Causes of Sciatica and Piriformis Syndrome
In about 90% of cases, sciatica is caused by a herniated disc compressing the root of the sciatic nerve.2 Other causes include degenerative disc disease, spinal stenosis, spondylolisthesis, pregnancy, tumors, or infection.
Sciatica typically begins as a functional issue. The structural issues that occur in the lumbar spine to cause sciatica are most often a result of the way we function: the way we habitually sit, stand, and move. Repetitive daily activities, athletic training, and heavy lifting can cause repetitive compression of the lumbar spine or make lower back muscles chronically tight, constantly compressing the lumbar spine. This compression can cause discs to thin and herniate, vertebrae to move out of alignment, the spinal canal to narrow, and bone spurs to develop.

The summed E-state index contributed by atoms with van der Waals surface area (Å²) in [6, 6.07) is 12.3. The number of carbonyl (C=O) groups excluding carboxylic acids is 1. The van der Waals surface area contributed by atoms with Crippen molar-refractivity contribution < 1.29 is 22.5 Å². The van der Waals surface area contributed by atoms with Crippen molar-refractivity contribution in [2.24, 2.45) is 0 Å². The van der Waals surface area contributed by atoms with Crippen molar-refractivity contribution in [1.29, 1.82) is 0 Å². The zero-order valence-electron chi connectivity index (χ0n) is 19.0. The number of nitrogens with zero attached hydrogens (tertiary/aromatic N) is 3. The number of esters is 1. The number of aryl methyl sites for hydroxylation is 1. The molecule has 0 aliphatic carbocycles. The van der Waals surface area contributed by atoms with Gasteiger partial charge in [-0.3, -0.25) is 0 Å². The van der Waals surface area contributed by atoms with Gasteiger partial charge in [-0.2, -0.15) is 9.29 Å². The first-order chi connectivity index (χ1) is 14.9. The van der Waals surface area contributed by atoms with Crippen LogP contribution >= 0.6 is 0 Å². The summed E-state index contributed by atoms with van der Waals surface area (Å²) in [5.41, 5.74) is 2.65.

Likewise, piriformis syndrome typically results from the way we use our bodies. Athletic training or imbalanced posture and movement patterns can cause the piriformis muscle (a gluteal muscle) to become chronically tight, compressing the sciatica nerve.